that the ESRB take the lead in creating an
independently administered universal rating
system that could be used by the game, film,
and television industries. Eighty-four percent
of parents support the creation of such a
- Microsoft has agreed to install parental
controls on the X Box console. We call upon
Sony and Nintendo to do the same.
- Retail and rental stores that have committed
to policies preventing the sale or rental
of adult games to children and teens should
actively enforce these policies.
- Retail chains and independent stores that
have refused to restrict access to adult games
should put an enforceable policy in place,
a change supported by 92 percent of parents.
- Parents need to become more knowledgeable
of content and exert greater supervision over
the games their children are playing.
- The industry should continue efforts to
educate the public about game ratings.
- The Advertising Review Council should continue
to enforce guidelines for marketing and advertising.
The research on the effects of exposure
to violent video and computer games continues
to suggest that concern is clearly warranted.
As we reported last year, Anderson & Bushman
(2001) showed a consistent pattern of results
across 35 different studies of video games: exposure
to violent games increased aggressive thoughts
in children and adults, as well as aggressive
feelings, physiological arousal, and aggressive
Brain research reported by Dr. Vincent
P. Mathews of the University of Indiana Medical
School on December 2, 2002 showed that playing
violent video games resulted in less activity
in the section of the brain controlling emotional
impulses (RSNA, 2002). The effect was most pronounced
with at-risk teens diagnosed with disruptive behavior
disorder (DBD). Dr. Mathews told attendees at
the 88th Scientific Sessions and Annual Meeting
of the Radiological Society of North America,
"this information gives credence to what
has become a growing concern about what is perceived
as increased violence among adolescents."
Dr. Mathews' findings may help explain the results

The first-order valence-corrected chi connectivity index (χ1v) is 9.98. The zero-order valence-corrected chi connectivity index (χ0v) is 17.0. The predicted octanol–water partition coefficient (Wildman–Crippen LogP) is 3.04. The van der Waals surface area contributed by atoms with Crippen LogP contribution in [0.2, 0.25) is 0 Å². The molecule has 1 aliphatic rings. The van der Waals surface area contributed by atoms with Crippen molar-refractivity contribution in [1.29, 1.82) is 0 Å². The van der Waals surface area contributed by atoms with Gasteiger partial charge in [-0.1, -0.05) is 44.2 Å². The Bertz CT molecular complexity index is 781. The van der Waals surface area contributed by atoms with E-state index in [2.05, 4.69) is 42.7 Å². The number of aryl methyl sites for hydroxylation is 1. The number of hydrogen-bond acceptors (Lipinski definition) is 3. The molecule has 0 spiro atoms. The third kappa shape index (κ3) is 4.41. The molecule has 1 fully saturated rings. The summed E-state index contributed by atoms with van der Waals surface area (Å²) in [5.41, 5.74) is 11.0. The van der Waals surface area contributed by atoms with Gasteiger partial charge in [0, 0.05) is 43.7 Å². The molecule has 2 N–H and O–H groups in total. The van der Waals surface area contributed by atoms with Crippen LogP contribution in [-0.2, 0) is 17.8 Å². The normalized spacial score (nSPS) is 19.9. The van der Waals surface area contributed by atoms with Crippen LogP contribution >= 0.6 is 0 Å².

of our research with 607 8th and 9th grade students.
We found that both the amount and content of play
matter (Gentile, Lynch, Linder, & Walsh, 2002).
Students who were exposed to more violent games
were more likely to get into physical fights.
It should be noted that this effect held not only
for children predisposed to hostile behavior,
but also for the least hostile children. Surprisingly,
the least hostile children who played the most
violent video games were more likely to get into
physical fights than the most hostile children
who did not play many violent video games. In
addition, students who played video games more
extensively each day received lower grades in
In our study of more than 200 3rd
to 5th graders, we found that physical aggression
and low school performance are not the only reasons
for concern about exposure to violent video and
computer games. Children who played more violent
video games were more likely to be described by
their peers and teachers as mean and rude (Buchanan,
Gentile, Nelson, Walsh, & Hensel, 2002). While
boys were more likely to play violent video games
than girls, both boys and girls who played violent
video games were more likely to show what are
known as "relationally aggressive" behaviors.
Taken together, these studies suggest
that both the amount and content of video games
should be important considerations for parents.
In last year's report card we raised
the issue of compulsive game playing as an emerging
problem. This year that issue drew additional
attention via a series of tragedies involving
compulsive game playing. A 24-year-old South Korean
man died after playing computer games nonstop
for 86 hours (Associated Press, 2002). A 30-year-old
man died after seizures brought on by playing
video games for approximately 48 hours a week
(Middleton, 2002). A 21-year-old man committed
suicide after playing the online video game EverQuest
nonstop for 36 hours (Miller, 2002). While
these examples are extreme cases, they illustrate
a very real and growing concern regarding video
game addiction. In a study of approximately 4,000
EverQuest (EQ) players, over half (62 percent)
said they would consider themselves addicted to
EQ (Yee, 2001). This study gathered many quotes
from EQ players, two of which are reproduced below:
30 years old, almost 31, and I'm a registered
nurse. I take care of terminally ill patients,
and I'm an EQ addict. I hate this game, but
I can't stop playing. Quitting smoking was NEVER
this hard." [f,30]
"Yes, I consider myself
addicted to EQ. I haven't tried quitting yet,
but I will have to in a few months. I don't
spend enough time with my 2- year-old daughter.
I'm a full-time mom, and my daughter watches
TV all day while I play the game. " [f,
Clearly these adults consider themselves
addicted. The question becomes whether we can
see these types of addictive behaviors starting
earlier in children's video game play. Estimates
of the numbers of addicted children and adolescents
vary, but studies are beginning to show patterns
of play behaviors that are similar to other addictions.
In a study of 387 12- to 16-year-olds, 20 percent
were classified as currently addicted to playing